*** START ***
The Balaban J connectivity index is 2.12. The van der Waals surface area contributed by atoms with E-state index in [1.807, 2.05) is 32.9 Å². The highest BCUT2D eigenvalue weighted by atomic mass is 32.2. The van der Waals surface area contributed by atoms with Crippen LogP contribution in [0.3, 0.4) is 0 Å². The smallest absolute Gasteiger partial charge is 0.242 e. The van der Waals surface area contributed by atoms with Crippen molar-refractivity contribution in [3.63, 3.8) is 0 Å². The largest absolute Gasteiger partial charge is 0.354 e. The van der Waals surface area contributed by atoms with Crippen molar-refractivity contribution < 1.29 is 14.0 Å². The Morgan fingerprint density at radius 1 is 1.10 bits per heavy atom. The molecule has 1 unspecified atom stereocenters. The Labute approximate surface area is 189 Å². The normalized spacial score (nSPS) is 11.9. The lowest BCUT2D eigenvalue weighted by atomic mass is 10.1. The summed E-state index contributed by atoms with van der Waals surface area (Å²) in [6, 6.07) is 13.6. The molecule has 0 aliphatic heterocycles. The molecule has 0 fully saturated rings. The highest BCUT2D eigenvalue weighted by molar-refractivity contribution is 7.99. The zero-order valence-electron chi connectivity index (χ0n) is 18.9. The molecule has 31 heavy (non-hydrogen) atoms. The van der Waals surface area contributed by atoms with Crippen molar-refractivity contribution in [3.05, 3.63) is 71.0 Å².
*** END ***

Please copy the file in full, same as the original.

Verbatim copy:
The Balaban J connectivity index is 2.12. The van der Waals surface area contributed by atoms with E-state index in [1.807, 2.05) is 32.9 Å². The highest BCUT2D eigenvalue weighted by atomic mass is 32.2. The van der Waals surface area contributed by atoms with Crippen LogP contribution in [0.3, 0.4) is 0 Å². The smallest absolute Gasteiger partial charge is 0.242 e. The van der Waals surface area contributed by atoms with Crippen molar-refractivity contribution in [3.63, 3.8) is 0 Å². The largest absolute Gasteiger partial charge is 0.354 e. The van der Waals surface area contributed by atoms with Crippen molar-refractivity contribution < 1.29 is 14.0 Å². The Morgan fingerprint density at radius 1 is 1.10 bits per heavy atom. The molecule has 1 unspecified atom stereocenters. The Labute approximate surface area is 189 Å². The normalized spacial score (nSPS) is 11.9. The lowest BCUT2D eigenvalue weighted by atomic mass is 10.1. The summed E-state index contributed by atoms with van der Waals surface area (Å²) in [6, 6.07) is 13.6. The molecule has 0 aliphatic heterocycles. The molecule has 0 fully saturated rings. The highest BCUT2D eigenvalue weighted by molar-refractivity contribution is 7.99. The zero-order valence-electron chi connectivity index (χ0n) is 18.9. The molecule has 31 heavy (non-hydrogen) atoms. The van der Waals surface area contributed by atoms with Crippen molar-refractivity contribution in [3.05, 3.63) is 71.0 Å².